Color depth is a term you’ve probably heard while buying a TV or setting up a new console. It’s a unit of measurement that relates directly to the number of colors that can be displayed, and it can also affect image quality.

Here’s what you need to know and how it applies to the displays and devices in your home.

## A Higher Color Depth Means More Colors

Modern displays use red, green, and blue channels (or sub-pixels) to create the image that you see on screen. A display capable of 8-bit color means that each color (RGB) can have one 8-bit string, which allows for a total of 256 different gradations per channel.

Colors are created by combining these channels, which use values between 0 and 255. For example, a pure blue would have a red value of 0, a green value of 0, and a blue value of 255. An 8-bit panel can display a total of 16.7 million total possible colors (256x256x256) by mixing different values at the sub-pixel level.

This is known as bits per channel or bpc (sometimes referred to as bits per component or bits per color). Sometimes, these values are expressed differently as bits per pixel (bpp), which effectively multiplies the bits per channel value by three (one for each channel). For that reason, 8 bits per channel and 24 bits per pixel refer to the same value.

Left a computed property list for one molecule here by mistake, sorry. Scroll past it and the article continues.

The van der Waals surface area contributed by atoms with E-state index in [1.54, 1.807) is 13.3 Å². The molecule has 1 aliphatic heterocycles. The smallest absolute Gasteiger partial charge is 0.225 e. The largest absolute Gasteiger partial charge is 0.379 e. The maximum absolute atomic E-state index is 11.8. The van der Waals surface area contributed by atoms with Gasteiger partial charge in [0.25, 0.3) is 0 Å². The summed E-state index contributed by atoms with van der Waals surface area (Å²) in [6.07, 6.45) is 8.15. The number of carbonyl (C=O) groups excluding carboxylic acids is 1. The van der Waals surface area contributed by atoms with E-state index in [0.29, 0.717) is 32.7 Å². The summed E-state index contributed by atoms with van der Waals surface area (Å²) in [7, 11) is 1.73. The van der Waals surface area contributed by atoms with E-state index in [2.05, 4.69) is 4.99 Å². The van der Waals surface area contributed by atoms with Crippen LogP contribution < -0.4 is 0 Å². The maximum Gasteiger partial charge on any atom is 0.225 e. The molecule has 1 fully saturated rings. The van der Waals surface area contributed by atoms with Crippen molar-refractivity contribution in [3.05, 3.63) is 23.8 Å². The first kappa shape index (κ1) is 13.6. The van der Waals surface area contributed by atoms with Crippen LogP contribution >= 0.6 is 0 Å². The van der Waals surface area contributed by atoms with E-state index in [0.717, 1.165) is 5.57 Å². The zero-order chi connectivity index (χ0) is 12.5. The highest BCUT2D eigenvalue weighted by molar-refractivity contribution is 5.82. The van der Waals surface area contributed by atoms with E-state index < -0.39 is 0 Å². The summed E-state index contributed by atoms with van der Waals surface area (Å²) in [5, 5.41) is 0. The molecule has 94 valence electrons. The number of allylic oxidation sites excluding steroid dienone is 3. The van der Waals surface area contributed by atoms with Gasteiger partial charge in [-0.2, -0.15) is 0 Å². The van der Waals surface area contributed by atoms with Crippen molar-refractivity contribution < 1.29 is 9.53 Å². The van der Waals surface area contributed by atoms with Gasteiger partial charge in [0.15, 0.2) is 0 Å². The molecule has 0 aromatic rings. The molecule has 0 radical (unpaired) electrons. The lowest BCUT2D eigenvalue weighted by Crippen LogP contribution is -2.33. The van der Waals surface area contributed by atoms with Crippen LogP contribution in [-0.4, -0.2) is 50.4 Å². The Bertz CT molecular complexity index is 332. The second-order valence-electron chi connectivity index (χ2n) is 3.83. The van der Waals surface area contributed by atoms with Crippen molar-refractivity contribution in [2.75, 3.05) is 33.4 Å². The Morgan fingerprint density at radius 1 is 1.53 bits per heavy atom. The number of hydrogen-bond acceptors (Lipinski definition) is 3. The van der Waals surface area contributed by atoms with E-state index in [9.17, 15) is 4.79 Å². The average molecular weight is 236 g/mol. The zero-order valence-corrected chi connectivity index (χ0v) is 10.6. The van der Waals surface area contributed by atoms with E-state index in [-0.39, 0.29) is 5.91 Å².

Seemingly small increases in color depth can make a huge difference to an image and the total number of possible colors. For example, a video presented in 10-bit color can display 1,024 gradations per red, green, and blue channel—four times what’s possible in the 8-bit color space. This makes for a total of 1.07 billion colors (1024x1024x1024).

## Real-World Applications

The higher the color depth, the more possible colors that can be displayed. In the real world, a higher color depth will mean a better-looking image, since there are more shades of red, green, and blue to choose from. This doesn’t necessarily result in a more saturated or “colorful” image, but it provides greater variation in the colors that are there.

For example, an image of a lush forest scene can look more natural and lifelike with more shades of green and brown to choose from. This can help sell the illusion that you’re really looking at a forest rather than a digital recreation on a screen.

The difference in color depth is easily visible when you’re looking at gradients of a single color, like the blue sky in the image below.

In low-bit depth content, a subtle color change often results in banding, where the transition from one shade of color is easily visible as a “band” of color. This is because there’s a limited number of shades available.

In the 10-bit color space, these subtle color changes are much less visible, since there are many more shades available. This makes the transition from a lighter shade to a darker shade much less noticeable.